For reasons I can't quite explain, I continue to be fascinated by the Wizards' struggles defending three-pointers. Here are three things I've learned as I continue to dig into the issue:
The Wizards 3-point defense is so bad it's a statistical outlier
Washington is allowing opponents to shoot the seventh-most 3-point attempts per 100 possessions, and they're shooting 6.2 percent better than their season averages on those shots, according to NBA.com's Player Tracking, the worst mark in the league. But to understand just how bad that is, you have to dust off your high school math books.
Remember box and whisker plots? Those annoying charts you had to make in school to figure out if an entry in a series of data was a true statistical outlier? Well, if you create that plot on how each team guards opposing players from beyond the arc relative to their average, the Wizards' defense is so much worse than every other team that they're an outlier, you can check the math yourself.
In some ways this is encouraging, because it provides some hope that those numbers should normalize with time. To that end, here's another encouraging stat:
The WIzards give up an average number of open three point attempts, but teams are making them at the best rate in the NBA
According to NBA Savant, the Wizards are 14th in the league in the number of three-pointers they've given up where there isn't a defender within four feet of the shooter. But, opposing teams are shooting 41 percent on those shots, the best mark in the league. The good news is there isn't a wide gap between the Wizards and the next-worst teams. If teams shot one percent worse against the Wizards, they'd move up two spots just like that.
Perhaps there is some dumb luck attached to this, but maybe the reason teams are shooting so well when they're open is because they have so much confidence from how they shoot threes that are more closely contested.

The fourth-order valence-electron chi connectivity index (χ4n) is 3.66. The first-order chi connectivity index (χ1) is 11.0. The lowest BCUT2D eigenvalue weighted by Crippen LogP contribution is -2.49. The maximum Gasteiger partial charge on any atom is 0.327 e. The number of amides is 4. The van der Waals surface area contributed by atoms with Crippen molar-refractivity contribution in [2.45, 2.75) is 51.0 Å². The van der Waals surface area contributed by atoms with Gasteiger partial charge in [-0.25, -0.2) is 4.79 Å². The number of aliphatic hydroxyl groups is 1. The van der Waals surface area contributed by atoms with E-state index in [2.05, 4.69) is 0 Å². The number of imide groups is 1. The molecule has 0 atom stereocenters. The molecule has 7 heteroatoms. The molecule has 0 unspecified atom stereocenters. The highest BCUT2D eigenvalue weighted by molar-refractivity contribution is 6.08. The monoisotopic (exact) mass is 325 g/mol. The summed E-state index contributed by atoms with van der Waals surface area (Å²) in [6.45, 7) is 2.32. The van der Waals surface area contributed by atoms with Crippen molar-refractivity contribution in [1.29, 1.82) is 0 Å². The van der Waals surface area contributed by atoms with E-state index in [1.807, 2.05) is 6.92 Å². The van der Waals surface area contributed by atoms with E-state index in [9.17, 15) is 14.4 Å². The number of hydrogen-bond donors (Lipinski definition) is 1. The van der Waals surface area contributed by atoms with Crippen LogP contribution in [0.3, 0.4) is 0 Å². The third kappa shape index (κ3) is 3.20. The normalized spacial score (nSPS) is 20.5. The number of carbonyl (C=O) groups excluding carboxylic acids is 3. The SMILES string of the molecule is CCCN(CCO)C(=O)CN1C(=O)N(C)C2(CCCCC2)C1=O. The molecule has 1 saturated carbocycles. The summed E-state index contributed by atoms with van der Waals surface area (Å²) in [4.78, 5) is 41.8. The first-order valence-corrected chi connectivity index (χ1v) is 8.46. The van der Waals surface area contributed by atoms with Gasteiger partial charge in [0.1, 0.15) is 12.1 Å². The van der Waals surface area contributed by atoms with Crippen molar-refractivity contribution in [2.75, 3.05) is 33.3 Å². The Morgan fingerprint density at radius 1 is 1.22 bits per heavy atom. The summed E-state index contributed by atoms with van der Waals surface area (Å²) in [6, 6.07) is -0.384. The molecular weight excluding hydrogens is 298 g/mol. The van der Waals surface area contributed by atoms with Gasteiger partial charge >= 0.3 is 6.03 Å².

Teams are still firing away when the Wizards are guarding them tight
According to NBA Savant, teams shoot more threes with a defender within four feet of them against the Wizards than anyone else, and there's a good reason for it: They shoot better on these shots against the Wizards than anyone else.
So what's at work here? Well, let's start with the injuries. Because of the Wizards' struggles with big man depth, most times players are trying to contest players that are taller than them. So when you have someone like Ramon Sessions trying to guard someone who is 6'6, even if he's close, he's not going to be able to keep his man from getting a good look.
Another issue is at play is how some of the team's bigger defenders struggle to get a hand up, Otto Porter in particular. Look here at how James Harden is already in his shooting motion before Porter gets a hand up:
Then there's the matter of screens. On this play, Porter was only 2.5 feet away from Paul George, but even though he was close, he can't contest because he's behind the shooter:
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Bottom line: The Wizards' defense should get better as opposing teams naturally cool off and the Wizards get some of their players back, but that alone won't fix all of Washington's defensive issues on the perimeter.